Culture and Cosmos is a peer-reviewed academic journal in the history of astrology and cultural astronomy published by the Sophia Centre Press in partnership with the Sophia Centre for the Study of Cosmology in Culture, Faculty of Humanitiies and the Performing Arts, at the University of Wales Trinity Saint David

We are currently seeking submissions for future volumes of Culture and Cosmos.

Volume 7, No. 1

Galileo as an Astrologer

Nick Kollerstrom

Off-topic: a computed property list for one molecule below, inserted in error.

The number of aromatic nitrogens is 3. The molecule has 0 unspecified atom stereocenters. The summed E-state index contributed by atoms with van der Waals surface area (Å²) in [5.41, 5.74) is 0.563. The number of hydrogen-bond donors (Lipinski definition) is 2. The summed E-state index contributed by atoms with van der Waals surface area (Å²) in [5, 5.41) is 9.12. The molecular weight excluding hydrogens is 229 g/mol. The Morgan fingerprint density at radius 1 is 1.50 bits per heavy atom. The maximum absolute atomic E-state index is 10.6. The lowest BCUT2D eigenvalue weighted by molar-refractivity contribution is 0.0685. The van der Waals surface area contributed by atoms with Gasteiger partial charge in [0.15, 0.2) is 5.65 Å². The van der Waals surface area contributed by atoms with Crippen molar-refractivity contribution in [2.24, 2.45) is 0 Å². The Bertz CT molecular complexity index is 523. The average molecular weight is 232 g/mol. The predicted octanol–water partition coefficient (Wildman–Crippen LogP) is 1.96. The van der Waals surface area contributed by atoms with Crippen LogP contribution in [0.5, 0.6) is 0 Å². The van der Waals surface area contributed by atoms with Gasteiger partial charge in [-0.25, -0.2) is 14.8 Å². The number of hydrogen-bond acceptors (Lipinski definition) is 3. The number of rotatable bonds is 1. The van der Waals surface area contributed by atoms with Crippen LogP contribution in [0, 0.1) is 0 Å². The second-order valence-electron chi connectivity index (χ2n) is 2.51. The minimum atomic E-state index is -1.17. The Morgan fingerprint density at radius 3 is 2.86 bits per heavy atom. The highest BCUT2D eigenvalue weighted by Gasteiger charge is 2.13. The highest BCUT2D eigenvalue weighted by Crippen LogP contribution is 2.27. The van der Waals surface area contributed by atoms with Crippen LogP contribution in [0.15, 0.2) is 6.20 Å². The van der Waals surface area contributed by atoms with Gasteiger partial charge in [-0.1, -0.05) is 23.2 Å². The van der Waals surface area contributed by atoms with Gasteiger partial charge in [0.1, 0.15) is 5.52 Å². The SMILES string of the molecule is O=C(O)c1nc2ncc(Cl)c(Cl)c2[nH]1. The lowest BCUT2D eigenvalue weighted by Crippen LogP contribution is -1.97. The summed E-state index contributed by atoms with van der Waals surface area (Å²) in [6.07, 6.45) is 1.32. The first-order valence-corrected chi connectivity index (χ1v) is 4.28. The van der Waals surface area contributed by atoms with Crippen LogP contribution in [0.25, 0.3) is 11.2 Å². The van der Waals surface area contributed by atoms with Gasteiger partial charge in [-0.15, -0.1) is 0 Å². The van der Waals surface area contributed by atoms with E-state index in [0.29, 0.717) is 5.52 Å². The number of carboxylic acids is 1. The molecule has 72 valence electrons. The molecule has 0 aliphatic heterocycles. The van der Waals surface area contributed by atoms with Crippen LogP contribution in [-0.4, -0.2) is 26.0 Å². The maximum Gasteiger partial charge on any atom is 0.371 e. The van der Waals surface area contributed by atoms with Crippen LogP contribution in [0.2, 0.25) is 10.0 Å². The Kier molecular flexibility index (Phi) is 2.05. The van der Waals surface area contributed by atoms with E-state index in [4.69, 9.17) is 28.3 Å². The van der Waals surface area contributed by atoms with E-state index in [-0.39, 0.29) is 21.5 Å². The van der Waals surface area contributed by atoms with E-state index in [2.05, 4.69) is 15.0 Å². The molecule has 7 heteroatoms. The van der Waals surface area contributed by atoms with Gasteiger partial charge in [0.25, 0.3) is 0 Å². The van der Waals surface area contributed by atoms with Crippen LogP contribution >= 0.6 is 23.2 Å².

Galileo cast horoscopes as part of his job as a mathematicus. He sometimes wrote out character-interpretations of these nativities, for example, for his close friend Sagredo in Venice. In 1604 he was summoned and tried by the Inquisition for being too fatalistic in his astrological forecasts for his clients. His public lectures on the New Star of 1604 argued that it had germinated out of a conjunction between Mars and Jupiter. When in 1610 he dedicated the moons of Jupiter to Cosimo II de Medici he used the latter's horoscope to argue for it. He wrote a letter to Dini explaining how the new moons of Jupiter might affect its 'influence.' His Dialogues of 1630 criticised astrologers who were only wise in retrospect, but his writings contain no scepticism as such towards astrology. Science historians have greatly ignored this side of Galileo's life.

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